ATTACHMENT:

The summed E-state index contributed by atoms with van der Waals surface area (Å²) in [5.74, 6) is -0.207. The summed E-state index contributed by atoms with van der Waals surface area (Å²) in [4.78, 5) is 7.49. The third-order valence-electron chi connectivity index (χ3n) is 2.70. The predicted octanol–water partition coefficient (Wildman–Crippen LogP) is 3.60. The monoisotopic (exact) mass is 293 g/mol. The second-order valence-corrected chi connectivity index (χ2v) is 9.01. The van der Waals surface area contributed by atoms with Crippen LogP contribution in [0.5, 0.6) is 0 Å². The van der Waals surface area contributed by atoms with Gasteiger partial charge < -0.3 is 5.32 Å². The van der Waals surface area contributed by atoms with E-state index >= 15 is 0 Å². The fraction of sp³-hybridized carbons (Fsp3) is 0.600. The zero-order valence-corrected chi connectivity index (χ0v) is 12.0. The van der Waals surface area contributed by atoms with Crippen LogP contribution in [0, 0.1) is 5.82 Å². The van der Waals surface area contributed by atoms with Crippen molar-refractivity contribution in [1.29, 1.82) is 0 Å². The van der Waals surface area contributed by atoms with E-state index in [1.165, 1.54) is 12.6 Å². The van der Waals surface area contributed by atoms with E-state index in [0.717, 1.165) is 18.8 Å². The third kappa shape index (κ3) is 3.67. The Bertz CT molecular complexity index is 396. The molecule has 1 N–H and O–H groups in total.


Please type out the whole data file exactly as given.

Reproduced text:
The summed E-state index contributed by atoms with van der Waals surface area (Å²) in [5.74, 6) is -0.207. The summed E-state index contributed by atoms with van der Waals surface area (Å²) in [4.78, 5) is 7.49. The third-order valence-electron chi connectivity index (χ3n) is 2.70. The predicted octanol–water partition coefficient (Wildman–Crippen LogP) is 3.60. The monoisotopic (exact) mass is 293 g/mol. The second-order valence-corrected chi connectivity index (χ2v) is 9.01. The van der Waals surface area contributed by atoms with Crippen LogP contribution in [0.5, 0.6) is 0 Å². The van der Waals surface area contributed by atoms with Gasteiger partial charge < -0.3 is 5.32 Å². The van der Waals surface area contributed by atoms with E-state index >= 15 is 0 Å². The fraction of sp³-hybridized carbons (Fsp3) is 0.600. The zero-order valence-corrected chi connectivity index (χ0v) is 12.0. The van der Waals surface area contributed by atoms with Crippen LogP contribution in [0, 0.1) is 5.82 Å². The van der Waals surface area contributed by atoms with Crippen molar-refractivity contribution in [1.29, 1.82) is 0 Å². The van der Waals surface area contributed by atoms with E-state index in [1.165, 1.54) is 12.6 Å². The van der Waals surface area contributed by atoms with E-state index in [0.717, 1.165) is 18.8 Å². The third kappa shape index (κ3) is 3.67. The Bertz CT molecular complexity index is 396. The molecule has 1 N–H and O–H groups in total.